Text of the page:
“Keep the light burning”
I think 一代宗師 [The Grandmaster] loses something in its translation for an American who couldn’t spot the differences between Kung Fu and Karate if his life depended on it (besides the former being Chinese and latter Japanese, of course). There’s the significance of the dark rain beating down on multiple fight scenes I’ve read provides the “white noise” for one’s “sense of touch”; the honor in accepting one’s actions to seek vengeance by taking vows to forever be alone as compensation; and the history of a war-ravaged China ripped apart internally and by an invading Japanese force. It’s north versus south, master against master, intellect contrasting might, and four martial arts experts taking their lives onto disparate paths which diverge and overlap atop the landscape of a self-defense discipline that’s become synonymous with a nation.
This is what Wong Kar Wai‘s film is about: Kung Fu. Yes, Bruce Lee‘s Wing Chun master Ip Man is at its center with a life spanning the Imperial Age, Sino-Japanese Wars, and exile to Hong Kong, but his past is portrayed only as it adheres to the art form he’s perfected. There’s also Gong Er, the last practitioner of the 64 Hands; her adopted brother and first heir to their lineage Ma San aligning with the enemy for personal gain in defiance of master Gong Yutian; and the brutal Razor, a barber proficient in Bājíquán who escapes the law to teach on the same block as Ip during the 50s and 60s. Are they real? Did they actually cross paths with Ip Man? Does it matter? More than character biography, The Grandmaster shows the beauty, precision, and strength of a lasting, important culture.
The question begging to be answered is whether someone unversed in it could allow the story onscreen to truly captivate. Sadly, I’m not sure it did for me. Don’t get me wrong, the film is gorgeous to behold whether with fighting sequences cutting from rapid-fire fisticuffs to extreme close-up slomos, beautifully rendered costumes, or the idea of Kung Fu surviving whether every style does or not. There’s something rather poetic about a family line ending in bloodshed directly coinciding with the extinguishing of an art form—that choice to either pass along knowledge or reclaim stolen honor so your name can live on in legend if not flesh. In that regard Kar Wai has crafted a unique history lesson sprinkled with exhilarating battle scenes serving more as examples of the disparate maneuvers than plot points inside a generic three-act structure.
But what about story? We go from flashbacks of Ip Man (Tony Leung) in youth to his forties when he’s chosen as the Southerners heir to Master Gong (Qingxiang Wang). They spar after Gong’s Northern heir Ma San (Zhang Jin) is sent away to hone his temper but before daughter Gong Er (Zhang Ziyi) decides to vindicate her family name once her father throws his battle of wits with Ip as a lesson learned. War soon breaks out with the Japanese, brief details of Ip’s family are glossed over through title cards and his poverty cuts sharply to Er’s tale of betrayal and revenge. The Razor (Chang Chen) arrives in a blink-and-you’ll-miss him moment before returning in a larger role still with little bearing on Ip and Er’s plots and we eventually move forward along this Cliff Notes account.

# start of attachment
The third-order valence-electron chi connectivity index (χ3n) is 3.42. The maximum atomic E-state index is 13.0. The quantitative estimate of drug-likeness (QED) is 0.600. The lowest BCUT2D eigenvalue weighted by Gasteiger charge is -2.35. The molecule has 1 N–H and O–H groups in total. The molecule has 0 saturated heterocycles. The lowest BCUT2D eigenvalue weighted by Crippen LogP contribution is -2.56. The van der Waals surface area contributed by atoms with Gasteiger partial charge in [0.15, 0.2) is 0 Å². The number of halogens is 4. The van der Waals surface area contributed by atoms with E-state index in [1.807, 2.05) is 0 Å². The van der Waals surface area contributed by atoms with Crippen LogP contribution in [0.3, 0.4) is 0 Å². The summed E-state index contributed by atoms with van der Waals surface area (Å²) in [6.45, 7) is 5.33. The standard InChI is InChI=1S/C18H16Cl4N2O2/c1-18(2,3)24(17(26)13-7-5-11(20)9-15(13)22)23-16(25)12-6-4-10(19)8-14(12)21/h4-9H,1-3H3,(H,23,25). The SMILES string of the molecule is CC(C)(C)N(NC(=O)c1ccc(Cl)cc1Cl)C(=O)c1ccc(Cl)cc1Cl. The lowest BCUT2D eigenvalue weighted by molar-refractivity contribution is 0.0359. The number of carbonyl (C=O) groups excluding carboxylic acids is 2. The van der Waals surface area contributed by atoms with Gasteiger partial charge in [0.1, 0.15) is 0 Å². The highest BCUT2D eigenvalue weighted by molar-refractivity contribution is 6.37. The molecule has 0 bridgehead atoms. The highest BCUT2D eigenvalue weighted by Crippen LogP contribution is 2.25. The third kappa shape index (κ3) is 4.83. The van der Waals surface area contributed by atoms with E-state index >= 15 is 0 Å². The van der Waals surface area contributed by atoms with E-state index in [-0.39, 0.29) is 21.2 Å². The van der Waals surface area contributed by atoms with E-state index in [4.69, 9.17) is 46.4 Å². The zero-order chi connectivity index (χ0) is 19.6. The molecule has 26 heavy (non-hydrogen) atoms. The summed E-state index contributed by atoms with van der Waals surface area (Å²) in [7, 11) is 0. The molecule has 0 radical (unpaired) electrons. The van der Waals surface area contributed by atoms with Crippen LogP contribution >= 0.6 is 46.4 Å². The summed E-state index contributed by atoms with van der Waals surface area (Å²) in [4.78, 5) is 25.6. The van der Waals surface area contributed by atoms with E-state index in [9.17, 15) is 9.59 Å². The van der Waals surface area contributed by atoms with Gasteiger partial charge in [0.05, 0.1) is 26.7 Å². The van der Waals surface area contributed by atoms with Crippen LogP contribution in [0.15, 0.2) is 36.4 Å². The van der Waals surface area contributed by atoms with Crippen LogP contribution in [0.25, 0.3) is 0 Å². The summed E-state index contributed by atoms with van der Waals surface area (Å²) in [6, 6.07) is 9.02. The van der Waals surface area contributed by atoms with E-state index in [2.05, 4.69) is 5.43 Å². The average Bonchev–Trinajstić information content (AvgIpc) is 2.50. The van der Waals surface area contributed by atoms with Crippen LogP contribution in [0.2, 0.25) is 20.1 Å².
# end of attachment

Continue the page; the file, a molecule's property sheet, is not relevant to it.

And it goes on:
In all honesty, it was tough not to hope there would be more to Ip and Er’s tales. I didn’t expect them to be tiny pieces along an abstract, all-encompassing timeline of Kung Fu itself. I’m not saying it was a mistake nor that I didn’t like it, I was simply taken off-guard. A second viewing devoid of these intimate expectations might serve me well to let the history and technique rise above its characters, but right now disappointment is unavoidable. And not in the movie itself, but in the knowledge I might have enjoyed the Weinstein’s butchered version better. Such an idea makes me shudder, especially in thinking Harvey was on to something when he decided the 130-minute Hong Kong version was too much for American audiences. I admittedly felt adrift while watching.
There’s such unparalleled professionalism at every level, though, that I’m not sure I could feasible accept anything getting cut despite wading through its enormous amount of content I think might have needed more time to truly work. A description I read of the Weinstein cut seems to have removed Razor—which I get because he’s an outlier from the rest—but his violence is a welcome inclusion. It’s one thing to watch Ip Man beat people up seriously on the streets or with a smile on his face against friends and mentors, but it’s a complete other when Razor viciously attacks to the point of cracking necks and pools of blood. You need that escalation of stakes to see the physicality of the profession—how it’s abused or perhaps used as a final, finishing resort.
To therefore achieve what I believe was Kar Wai’s goal, 130 minutes is necessary to show what it means to be a Kung Fu master. When you allow the film to live beyond Ip Man you can’t deny the power honor and dignity (or the lack thereof) holds in everyone’s interactions. The contrast of selfish fame against selfless duty is paramount to putting Gong Er and Ma San together at a train station to work out years of differences. Watching that encounter, Tielong Shang literally cutting the stuffing out of foes, or Ip versus Gong Er on the staircase of a brothel are awe-inspiring things of beauty that do more towards understanding the art’s evolution then where they’re all going. In the end they’re just faces in a vintage photo, masters to be revered and remembered for what they’ve done above who they were.
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